I was wondering if any modern analysis had been done on the supposed Viking relic.
As far as as I know, various rune experts (from Norway, Sweden, the USA) had examined the stone, and found spellings, words, that were inconsistent with 10th-century Norse…although some supposedly false words were (indeed) in use at the time.
At any rate, there are now techniques that can date a stone carving (the weathering in the carved area gives a reliable way to date the time of the carving); these techniques have been developed quite recently.
At any rate, have any modern examinations of the stone been done, and what were the conclusions-is it a fake?
I was wondering if any modern analysis had been done on the supposed Viking relic.
Why examine it again when it’s quite obvious that it’s a 19th century forgery?
That’s just what the Reptilioids want you to believe.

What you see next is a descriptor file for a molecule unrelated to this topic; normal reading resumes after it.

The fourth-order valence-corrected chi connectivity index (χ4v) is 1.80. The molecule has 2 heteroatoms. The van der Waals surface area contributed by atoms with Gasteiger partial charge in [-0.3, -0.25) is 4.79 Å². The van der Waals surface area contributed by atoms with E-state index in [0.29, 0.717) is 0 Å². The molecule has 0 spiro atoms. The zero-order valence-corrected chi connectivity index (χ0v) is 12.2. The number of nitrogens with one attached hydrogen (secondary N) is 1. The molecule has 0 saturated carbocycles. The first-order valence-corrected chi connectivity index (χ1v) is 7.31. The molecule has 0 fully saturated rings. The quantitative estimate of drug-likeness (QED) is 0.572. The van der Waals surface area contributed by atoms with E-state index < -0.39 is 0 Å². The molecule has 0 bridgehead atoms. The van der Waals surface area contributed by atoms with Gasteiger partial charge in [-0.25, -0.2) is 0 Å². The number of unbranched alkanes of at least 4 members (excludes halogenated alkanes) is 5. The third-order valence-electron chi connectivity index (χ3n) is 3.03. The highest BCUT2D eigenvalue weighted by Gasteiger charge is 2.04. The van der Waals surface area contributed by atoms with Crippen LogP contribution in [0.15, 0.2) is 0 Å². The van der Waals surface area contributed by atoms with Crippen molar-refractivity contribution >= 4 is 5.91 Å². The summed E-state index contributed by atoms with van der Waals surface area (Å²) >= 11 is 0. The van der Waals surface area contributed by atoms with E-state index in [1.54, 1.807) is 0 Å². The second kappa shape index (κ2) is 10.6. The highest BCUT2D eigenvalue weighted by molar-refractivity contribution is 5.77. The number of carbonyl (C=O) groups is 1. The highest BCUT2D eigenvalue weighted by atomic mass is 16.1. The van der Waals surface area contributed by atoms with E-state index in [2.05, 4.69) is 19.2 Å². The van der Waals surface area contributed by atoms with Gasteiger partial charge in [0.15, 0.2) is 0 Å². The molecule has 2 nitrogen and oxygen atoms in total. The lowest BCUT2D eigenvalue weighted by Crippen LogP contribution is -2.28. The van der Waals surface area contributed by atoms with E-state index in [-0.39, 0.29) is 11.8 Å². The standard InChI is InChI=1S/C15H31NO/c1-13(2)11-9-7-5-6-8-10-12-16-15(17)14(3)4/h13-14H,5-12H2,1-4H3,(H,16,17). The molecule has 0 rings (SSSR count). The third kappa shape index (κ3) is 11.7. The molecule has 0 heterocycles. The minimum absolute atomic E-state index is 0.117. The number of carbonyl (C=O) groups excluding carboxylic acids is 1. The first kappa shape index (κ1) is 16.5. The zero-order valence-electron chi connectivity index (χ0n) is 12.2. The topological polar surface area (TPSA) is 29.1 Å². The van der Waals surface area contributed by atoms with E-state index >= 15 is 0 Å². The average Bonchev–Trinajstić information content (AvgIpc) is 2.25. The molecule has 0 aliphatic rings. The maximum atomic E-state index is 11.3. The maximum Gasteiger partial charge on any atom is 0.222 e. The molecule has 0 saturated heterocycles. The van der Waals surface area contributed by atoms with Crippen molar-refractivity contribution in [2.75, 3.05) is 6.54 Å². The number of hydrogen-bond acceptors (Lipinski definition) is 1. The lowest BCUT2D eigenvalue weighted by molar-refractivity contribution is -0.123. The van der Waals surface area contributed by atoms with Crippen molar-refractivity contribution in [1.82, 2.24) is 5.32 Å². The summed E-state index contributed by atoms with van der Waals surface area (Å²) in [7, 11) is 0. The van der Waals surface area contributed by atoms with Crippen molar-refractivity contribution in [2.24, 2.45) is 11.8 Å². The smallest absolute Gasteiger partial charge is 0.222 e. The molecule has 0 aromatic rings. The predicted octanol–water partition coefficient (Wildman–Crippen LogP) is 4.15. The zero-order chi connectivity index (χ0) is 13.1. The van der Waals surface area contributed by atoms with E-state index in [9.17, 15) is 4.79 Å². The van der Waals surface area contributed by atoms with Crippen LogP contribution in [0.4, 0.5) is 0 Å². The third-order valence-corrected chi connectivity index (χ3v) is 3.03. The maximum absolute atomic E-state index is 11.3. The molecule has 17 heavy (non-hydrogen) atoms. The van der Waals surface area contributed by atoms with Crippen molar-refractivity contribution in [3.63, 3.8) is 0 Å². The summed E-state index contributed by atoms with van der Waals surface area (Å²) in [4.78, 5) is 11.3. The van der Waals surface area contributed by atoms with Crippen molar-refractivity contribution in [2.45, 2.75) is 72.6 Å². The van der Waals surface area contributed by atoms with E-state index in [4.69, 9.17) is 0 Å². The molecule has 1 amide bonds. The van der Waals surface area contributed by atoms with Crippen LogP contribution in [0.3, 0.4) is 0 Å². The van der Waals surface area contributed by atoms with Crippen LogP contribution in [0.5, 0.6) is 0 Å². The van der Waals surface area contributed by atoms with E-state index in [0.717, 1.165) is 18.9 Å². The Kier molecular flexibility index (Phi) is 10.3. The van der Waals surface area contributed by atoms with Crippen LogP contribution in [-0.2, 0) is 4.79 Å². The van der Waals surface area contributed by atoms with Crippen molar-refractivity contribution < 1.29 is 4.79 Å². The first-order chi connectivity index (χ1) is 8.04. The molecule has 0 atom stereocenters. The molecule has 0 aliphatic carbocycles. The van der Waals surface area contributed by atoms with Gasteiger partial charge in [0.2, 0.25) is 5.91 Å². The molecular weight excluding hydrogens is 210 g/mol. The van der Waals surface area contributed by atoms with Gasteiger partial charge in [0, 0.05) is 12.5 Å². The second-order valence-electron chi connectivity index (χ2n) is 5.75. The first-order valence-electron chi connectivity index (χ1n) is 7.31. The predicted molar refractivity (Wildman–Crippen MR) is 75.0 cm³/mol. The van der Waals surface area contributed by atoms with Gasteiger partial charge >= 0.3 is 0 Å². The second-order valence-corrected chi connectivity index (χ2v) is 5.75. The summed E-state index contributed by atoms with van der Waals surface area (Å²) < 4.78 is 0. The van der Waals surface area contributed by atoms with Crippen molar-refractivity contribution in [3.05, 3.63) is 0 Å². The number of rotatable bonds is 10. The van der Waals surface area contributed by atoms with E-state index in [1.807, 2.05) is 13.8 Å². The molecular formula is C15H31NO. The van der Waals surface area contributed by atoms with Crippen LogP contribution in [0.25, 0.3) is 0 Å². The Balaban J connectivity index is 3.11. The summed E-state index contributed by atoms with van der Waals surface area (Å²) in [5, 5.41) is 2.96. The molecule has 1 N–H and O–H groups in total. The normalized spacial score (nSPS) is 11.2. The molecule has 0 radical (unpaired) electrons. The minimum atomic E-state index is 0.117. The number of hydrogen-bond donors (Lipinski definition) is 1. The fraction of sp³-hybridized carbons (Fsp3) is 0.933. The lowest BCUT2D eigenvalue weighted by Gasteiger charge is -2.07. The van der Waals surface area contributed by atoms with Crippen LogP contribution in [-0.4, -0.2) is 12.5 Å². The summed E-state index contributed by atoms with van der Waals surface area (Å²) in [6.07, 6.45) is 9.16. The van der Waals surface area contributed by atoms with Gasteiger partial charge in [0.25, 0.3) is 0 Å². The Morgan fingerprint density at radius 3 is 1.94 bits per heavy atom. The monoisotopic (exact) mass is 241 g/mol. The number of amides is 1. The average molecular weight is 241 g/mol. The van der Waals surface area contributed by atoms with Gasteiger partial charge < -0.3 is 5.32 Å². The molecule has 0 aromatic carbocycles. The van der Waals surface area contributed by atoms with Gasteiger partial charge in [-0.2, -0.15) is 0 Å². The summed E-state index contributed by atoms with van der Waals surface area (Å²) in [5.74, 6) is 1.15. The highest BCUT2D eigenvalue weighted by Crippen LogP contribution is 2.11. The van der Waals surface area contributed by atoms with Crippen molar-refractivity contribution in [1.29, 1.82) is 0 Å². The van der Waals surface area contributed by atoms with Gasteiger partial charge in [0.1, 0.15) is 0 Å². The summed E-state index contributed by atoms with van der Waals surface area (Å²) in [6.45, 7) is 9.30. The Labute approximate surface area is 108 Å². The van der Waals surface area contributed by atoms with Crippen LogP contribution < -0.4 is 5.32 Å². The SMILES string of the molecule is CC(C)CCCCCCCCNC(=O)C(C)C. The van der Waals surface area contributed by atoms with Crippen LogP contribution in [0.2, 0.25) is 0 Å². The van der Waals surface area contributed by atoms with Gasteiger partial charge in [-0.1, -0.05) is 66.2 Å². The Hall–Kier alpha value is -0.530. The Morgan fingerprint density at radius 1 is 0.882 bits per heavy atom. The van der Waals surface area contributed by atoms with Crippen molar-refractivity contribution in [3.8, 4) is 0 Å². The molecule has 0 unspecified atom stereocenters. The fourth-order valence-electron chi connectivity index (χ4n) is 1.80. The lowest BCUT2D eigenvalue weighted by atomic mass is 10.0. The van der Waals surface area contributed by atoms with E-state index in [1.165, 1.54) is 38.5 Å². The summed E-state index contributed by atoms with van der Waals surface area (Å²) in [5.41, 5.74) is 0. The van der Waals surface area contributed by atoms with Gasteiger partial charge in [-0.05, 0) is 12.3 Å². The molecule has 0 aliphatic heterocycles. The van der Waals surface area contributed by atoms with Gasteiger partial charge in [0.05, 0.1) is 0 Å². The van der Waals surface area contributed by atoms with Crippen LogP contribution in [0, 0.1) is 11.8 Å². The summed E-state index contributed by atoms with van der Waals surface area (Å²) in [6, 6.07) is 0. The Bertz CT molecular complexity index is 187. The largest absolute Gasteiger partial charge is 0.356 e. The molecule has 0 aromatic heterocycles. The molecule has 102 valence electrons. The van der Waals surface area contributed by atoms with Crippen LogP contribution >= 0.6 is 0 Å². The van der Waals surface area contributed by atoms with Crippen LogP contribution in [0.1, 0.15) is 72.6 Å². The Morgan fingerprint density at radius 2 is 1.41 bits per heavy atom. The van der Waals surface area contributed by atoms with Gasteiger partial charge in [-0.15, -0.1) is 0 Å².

Like using a vocabulary and grammar that is inconsistent with any rune stone from the supposed time found in Scandinavia.
Like finding a Viking Runestone in Minnesota.
And scholars discover new texts in the old world that blow suppositions away … so perhaps there are new findings that the stone could be compared with :rolleyes:
Look, we all know that the vikings were rapacious evil marauders who never farmed, had flocks, or families, or religion and existed only to take to boats heading southwards to kill everything that moves. They never took wives, kids and farm stuff anywhere to settle like oh, Iceland and parts of Ireland, Britain and France [and all over europe, actually] or find stable jobs like becoming guards for caravans and palaces in what is now Turkey and the middle east … and they never established peaceful trade settlements like Birka …
If there are, perhaps you would be so kind as to cite them.
I have no idea what this is supposed to do with the fact that the Kensington Runestone is a hoax.
Modern scholarship is unanimous that no Viking presence in what is now the United States can be found. Absolutely everything that people touted as Viking relics have been debunked. The more scholars find out the more certain they are, not less. There are no new texts, no new artifacts, no new campgrounds. Not even any new debunkings: the old ones still work perfectly well.